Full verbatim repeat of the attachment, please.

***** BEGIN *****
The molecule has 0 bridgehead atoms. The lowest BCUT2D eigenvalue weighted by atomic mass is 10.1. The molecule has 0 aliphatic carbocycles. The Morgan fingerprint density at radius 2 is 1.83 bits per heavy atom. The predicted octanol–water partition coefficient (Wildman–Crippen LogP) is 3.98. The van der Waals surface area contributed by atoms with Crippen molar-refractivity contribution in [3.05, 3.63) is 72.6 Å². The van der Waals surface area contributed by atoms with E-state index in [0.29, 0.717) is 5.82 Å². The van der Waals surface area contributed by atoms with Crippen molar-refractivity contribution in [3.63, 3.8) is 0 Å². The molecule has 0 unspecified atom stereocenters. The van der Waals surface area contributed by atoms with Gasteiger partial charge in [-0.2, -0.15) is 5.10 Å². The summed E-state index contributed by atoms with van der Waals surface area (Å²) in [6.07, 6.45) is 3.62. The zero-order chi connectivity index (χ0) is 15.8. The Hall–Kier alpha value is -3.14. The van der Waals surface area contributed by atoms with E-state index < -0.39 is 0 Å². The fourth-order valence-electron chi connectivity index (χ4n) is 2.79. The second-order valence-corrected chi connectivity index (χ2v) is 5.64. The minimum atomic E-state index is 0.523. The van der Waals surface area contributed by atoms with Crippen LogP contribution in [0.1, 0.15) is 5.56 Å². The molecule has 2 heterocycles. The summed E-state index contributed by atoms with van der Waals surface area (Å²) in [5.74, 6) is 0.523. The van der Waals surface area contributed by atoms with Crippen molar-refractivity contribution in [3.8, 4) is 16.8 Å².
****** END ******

The molecule has 0 bridgehead atoms. The lowest BCUT2D eigenvalue weighted by atomic mass is 10.1. The molecule has 0 aliphatic carbocycles. The Morgan fingerprint density at radius 2 is 1.83 bits per heavy atom. The predicted octanol–water partition coefficient (Wildman–Crippen LogP) is 3.98. The van der Waals surface area contributed by atoms with Crippen molar-refractivity contribution in [3.05, 3.63) is 72.6 Å². The van der Waals surface area contributed by atoms with E-state index in [0.29, 0.717) is 5.82 Å². The van der Waals surface area contributed by atoms with Crippen molar-refractivity contribution in [3.63, 3.8) is 0 Å². The molecule has 0 unspecified atom stereocenters. The van der Waals surface area contributed by atoms with Gasteiger partial charge in [-0.2, -0.15) is 5.10 Å². The summed E-state index contributed by atoms with van der Waals surface area (Å²) in [6.07, 6.45) is 3.62. The zero-order chi connectivity index (χ0) is 15.8. The Hall–Kier alpha value is -3.14. The van der Waals surface area contributed by atoms with E-state index < -0.39 is 0 Å². The fourth-order valence-electron chi connectivity index (χ4n) is 2.79. The second-order valence-corrected chi connectivity index (χ2v) is 5.64. The minimum atomic E-state index is 0.523. The van der Waals surface area contributed by atoms with Crippen LogP contribution in [0.1, 0.15) is 5.56 Å². The molecule has 2 heterocycles. The summed E-state index contributed by atoms with van der Waals surface area (Å²) in [5.74, 6) is 0.523. The van der Waals surface area contributed by atoms with Crippen molar-refractivity contribution in [3.8, 4) is 16.8 Å².